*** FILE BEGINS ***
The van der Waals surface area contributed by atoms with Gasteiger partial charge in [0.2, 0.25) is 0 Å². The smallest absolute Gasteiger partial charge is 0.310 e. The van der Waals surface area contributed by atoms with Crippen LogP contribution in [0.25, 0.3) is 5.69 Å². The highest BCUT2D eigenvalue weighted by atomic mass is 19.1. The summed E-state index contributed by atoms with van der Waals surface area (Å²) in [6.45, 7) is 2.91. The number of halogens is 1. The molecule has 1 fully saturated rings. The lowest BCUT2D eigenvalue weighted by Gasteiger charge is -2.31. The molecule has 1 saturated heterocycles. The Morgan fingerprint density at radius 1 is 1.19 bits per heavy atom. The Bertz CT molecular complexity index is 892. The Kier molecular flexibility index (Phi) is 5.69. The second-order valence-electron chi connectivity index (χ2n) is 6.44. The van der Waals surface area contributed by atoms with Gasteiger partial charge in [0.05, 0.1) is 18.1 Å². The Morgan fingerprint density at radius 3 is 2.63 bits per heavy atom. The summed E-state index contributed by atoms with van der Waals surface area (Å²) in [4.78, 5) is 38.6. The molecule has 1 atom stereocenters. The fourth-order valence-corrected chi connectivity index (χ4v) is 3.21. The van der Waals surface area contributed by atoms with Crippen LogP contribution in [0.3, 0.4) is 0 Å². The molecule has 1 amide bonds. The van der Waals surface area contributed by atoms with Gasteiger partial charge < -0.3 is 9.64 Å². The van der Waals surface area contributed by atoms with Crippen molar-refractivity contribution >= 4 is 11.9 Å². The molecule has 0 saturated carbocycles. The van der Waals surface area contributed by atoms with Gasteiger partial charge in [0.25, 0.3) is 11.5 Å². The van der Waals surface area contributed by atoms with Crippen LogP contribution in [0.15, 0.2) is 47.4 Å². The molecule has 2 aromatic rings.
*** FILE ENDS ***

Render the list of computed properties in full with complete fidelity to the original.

The van der Waals surface area contributed by atoms with Gasteiger partial charge in [0.2, 0.25) is 0 Å². The smallest absolute Gasteiger partial charge is 0.310 e. The van der Waals surface area contributed by atoms with Crippen LogP contribution in [0.25, 0.3) is 5.69 Å². The highest BCUT2D eigenvalue weighted by atomic mass is 19.1. The summed E-state index contributed by atoms with van der Waals surface area (Å²) in [6.45, 7) is 2.91. The number of halogens is 1. The molecule has 1 fully saturated rings. The lowest BCUT2D eigenvalue weighted by Gasteiger charge is -2.31. The molecule has 1 saturated heterocycles. The Morgan fingerprint density at radius 1 is 1.19 bits per heavy atom. The Bertz CT molecular complexity index is 892. The Kier molecular flexibility index (Phi) is 5.69. The second-order valence-electron chi connectivity index (χ2n) is 6.44. The van der Waals surface area contributed by atoms with Gasteiger partial charge in [0.05, 0.1) is 18.1 Å². The Morgan fingerprint density at radius 3 is 2.63 bits per heavy atom. The summed E-state index contributed by atoms with van der Waals surface area (Å²) in [4.78, 5) is 38.6. The molecule has 1 atom stereocenters. The fourth-order valence-corrected chi connectivity index (χ4v) is 3.21. The van der Waals surface area contributed by atoms with Crippen LogP contribution in [0.3, 0.4) is 0 Å². The molecule has 1 amide bonds. The van der Waals surface area contributed by atoms with Gasteiger partial charge < -0.3 is 9.64 Å². The van der Waals surface area contributed by atoms with Crippen molar-refractivity contribution >= 4 is 11.9 Å². The molecule has 0 saturated carbocycles. The van der Waals surface area contributed by atoms with Gasteiger partial charge in [0.25, 0.3) is 11.5 Å². The van der Waals surface area contributed by atoms with Crippen LogP contribution in [0.15, 0.2) is 47.4 Å². The molecule has 2 aromatic rings.